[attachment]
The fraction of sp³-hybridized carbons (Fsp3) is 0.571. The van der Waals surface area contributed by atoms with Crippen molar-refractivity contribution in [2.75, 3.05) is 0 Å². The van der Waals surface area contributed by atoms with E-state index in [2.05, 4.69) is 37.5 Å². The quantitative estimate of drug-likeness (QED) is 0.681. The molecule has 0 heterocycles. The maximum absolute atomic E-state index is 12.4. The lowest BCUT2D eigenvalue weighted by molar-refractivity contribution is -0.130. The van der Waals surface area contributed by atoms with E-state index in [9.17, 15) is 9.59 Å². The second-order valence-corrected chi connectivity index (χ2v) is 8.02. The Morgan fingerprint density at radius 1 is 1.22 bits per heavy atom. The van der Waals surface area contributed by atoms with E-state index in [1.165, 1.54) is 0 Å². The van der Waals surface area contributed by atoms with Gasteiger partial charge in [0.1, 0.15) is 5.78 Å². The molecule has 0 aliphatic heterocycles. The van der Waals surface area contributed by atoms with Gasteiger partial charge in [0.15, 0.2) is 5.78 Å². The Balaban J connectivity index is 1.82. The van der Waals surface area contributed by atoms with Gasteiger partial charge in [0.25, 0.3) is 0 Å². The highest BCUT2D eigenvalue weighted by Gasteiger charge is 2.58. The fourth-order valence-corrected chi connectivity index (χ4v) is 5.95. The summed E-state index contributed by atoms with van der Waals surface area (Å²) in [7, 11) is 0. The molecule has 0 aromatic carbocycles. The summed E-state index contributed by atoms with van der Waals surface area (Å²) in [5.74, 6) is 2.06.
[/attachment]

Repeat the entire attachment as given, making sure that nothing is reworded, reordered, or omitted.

The fraction of sp³-hybridized carbons (Fsp3) is 0.571. The van der Waals surface area contributed by atoms with Crippen molar-refractivity contribution in [2.75, 3.05) is 0 Å². The van der Waals surface area contributed by atoms with E-state index in [2.05, 4.69) is 37.5 Å². The quantitative estimate of drug-likeness (QED) is 0.681. The molecule has 0 heterocycles. The maximum absolute atomic E-state index is 12.4. The lowest BCUT2D eigenvalue weighted by molar-refractivity contribution is -0.130. The van der Waals surface area contributed by atoms with E-state index in [9.17, 15) is 9.59 Å². The second-order valence-corrected chi connectivity index (χ2v) is 8.02. The Morgan fingerprint density at radius 1 is 1.22 bits per heavy atom. The van der Waals surface area contributed by atoms with E-state index in [1.165, 1.54) is 0 Å². The van der Waals surface area contributed by atoms with Gasteiger partial charge in [0.1, 0.15) is 5.78 Å². The molecule has 0 aliphatic heterocycles. The van der Waals surface area contributed by atoms with Gasteiger partial charge in [0.15, 0.2) is 5.78 Å². The Balaban J connectivity index is 1.82. The van der Waals surface area contributed by atoms with Gasteiger partial charge in [0.25, 0.3) is 0 Å². The highest BCUT2D eigenvalue weighted by Gasteiger charge is 2.58. The fourth-order valence-corrected chi connectivity index (χ4v) is 5.95. The summed E-state index contributed by atoms with van der Waals surface area (Å²) in [7, 11) is 0. The molecule has 0 aromatic carbocycles. The summed E-state index contributed by atoms with van der Waals surface area (Å²) in [5.74, 6) is 2.06.